Fresh Air

Weekdays from 12-1 p.m.
  • Hosted by Terry Gross

Fresh Air with Terry Gross, the Peabody Award-winning weekday magazine of contemporary arts and issues, is one of public radio's most popular programs. Each week, nearly 4.5 million people listen to the show's intimate conversations broadcast on more than 450 National Public Radio (NPR) stations across the country, as well as in Europe on the World Radio Network.

Though Fresh Air has been categorized as a "talk show," it hardly fits the mold. Its 1994 Peabody Award citation credits Fresh Air with "probing questions, revelatory interviews and unusual insights." And a variety of top publications count Gross among the country's leading interviewers. The show gives interviews as much time as needed, and complements them with comments from well-known critics and commentators.

Fresh Air is produced at WHYY-FM in Philadelphia and broadcast nationally by NPR.

Ways to Connect

As the first American president to be elected with no prior political or military experience, Donald Trump has had to adapt quickly to the responsibilities of public office.

Copyright 2017 Fresh Air. To see more, visit Fresh Air.

TERRY GROSS, HOST:

Copyright 2017 Fresh Air. To see more, visit Fresh Air.

DAVE DAVIES, HOST:

On Nov. 18, 1978, an itinerant preacher, faith healer and civil rights activist named the Rev. Jim Jones led more than 900 of his followers to kill themselves by drinking cyanide-laced Flavor Aid at their Jonestown settlement in the jungle of Guyana. Nearly 40 years later, questions still linger regarding the Jonestown massacre and the man who inspired it.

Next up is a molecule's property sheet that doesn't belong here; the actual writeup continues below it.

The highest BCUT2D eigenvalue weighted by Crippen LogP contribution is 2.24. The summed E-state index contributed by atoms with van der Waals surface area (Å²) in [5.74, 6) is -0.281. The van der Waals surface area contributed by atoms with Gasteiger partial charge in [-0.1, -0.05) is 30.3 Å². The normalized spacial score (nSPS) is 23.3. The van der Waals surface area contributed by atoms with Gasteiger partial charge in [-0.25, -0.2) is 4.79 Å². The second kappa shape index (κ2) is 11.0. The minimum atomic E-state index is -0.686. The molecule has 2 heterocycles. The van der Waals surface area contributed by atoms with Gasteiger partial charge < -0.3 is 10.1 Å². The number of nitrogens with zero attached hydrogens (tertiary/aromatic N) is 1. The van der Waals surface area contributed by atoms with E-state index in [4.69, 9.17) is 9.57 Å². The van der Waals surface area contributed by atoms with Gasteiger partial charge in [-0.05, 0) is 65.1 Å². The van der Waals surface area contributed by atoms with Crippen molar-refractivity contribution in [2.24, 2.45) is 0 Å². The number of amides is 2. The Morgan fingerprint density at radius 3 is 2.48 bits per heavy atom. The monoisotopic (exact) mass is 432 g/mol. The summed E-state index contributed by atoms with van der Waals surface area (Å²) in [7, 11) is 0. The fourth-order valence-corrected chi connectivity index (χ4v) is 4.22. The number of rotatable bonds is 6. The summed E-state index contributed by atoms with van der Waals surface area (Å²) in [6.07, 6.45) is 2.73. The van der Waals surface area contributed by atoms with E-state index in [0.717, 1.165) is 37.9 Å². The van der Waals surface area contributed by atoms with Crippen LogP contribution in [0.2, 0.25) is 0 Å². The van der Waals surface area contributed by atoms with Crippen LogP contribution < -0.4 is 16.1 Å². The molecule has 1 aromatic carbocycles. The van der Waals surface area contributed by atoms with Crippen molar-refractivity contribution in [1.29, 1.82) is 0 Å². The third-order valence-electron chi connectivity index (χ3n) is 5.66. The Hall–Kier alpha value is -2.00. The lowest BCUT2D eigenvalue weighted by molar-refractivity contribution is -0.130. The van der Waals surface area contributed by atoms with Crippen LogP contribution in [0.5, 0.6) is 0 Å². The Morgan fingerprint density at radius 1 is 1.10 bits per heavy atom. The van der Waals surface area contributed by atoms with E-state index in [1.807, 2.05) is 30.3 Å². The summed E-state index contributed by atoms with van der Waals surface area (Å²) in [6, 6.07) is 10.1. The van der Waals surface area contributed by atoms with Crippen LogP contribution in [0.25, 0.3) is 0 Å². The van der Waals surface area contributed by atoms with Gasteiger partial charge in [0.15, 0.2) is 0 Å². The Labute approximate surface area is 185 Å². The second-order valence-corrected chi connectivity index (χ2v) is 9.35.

Journalist Jeff Guinn details how Jones captivated his followers in his new book, The Road to Jonestown. He calls Jones a "tremendous performer" who exhibited "the classic tendencies of the demagogue."

Copyright 2017 Fresh Air. To see more, visit Fresh Air.

TERRY GROSS, HOST:

Health care is a trillion-dollar industry in America, but are we getting what we pay for? Dr. Elisabeth Rosenthal, a medical journalist who formerly worked as a medical doctor, warns that the existing system too often focuses on financial incentives over health or science.

Copyright 2017 Fresh Air. To see more, visit Fresh Air.

DAVID BIANCULLI, HOST:

Copyright 2017 Fresh Air. To see more, visit Fresh Air.

DAVE DAVIES, HOST:

In 2009, Maj. Mary Jennings Hegar was shot down by the Taliban in Afghanistan while co-piloting an Air National Guard medevac helicopter. Though she was wounded in her rifle arm, Hegar managed to return fire while hanging onto a moving helicopter, which saved the lives of her crew and her patients.

Copyright 2017 Fresh Air. To see more, visit Fresh Air.

TERRY GROSS, HOST:

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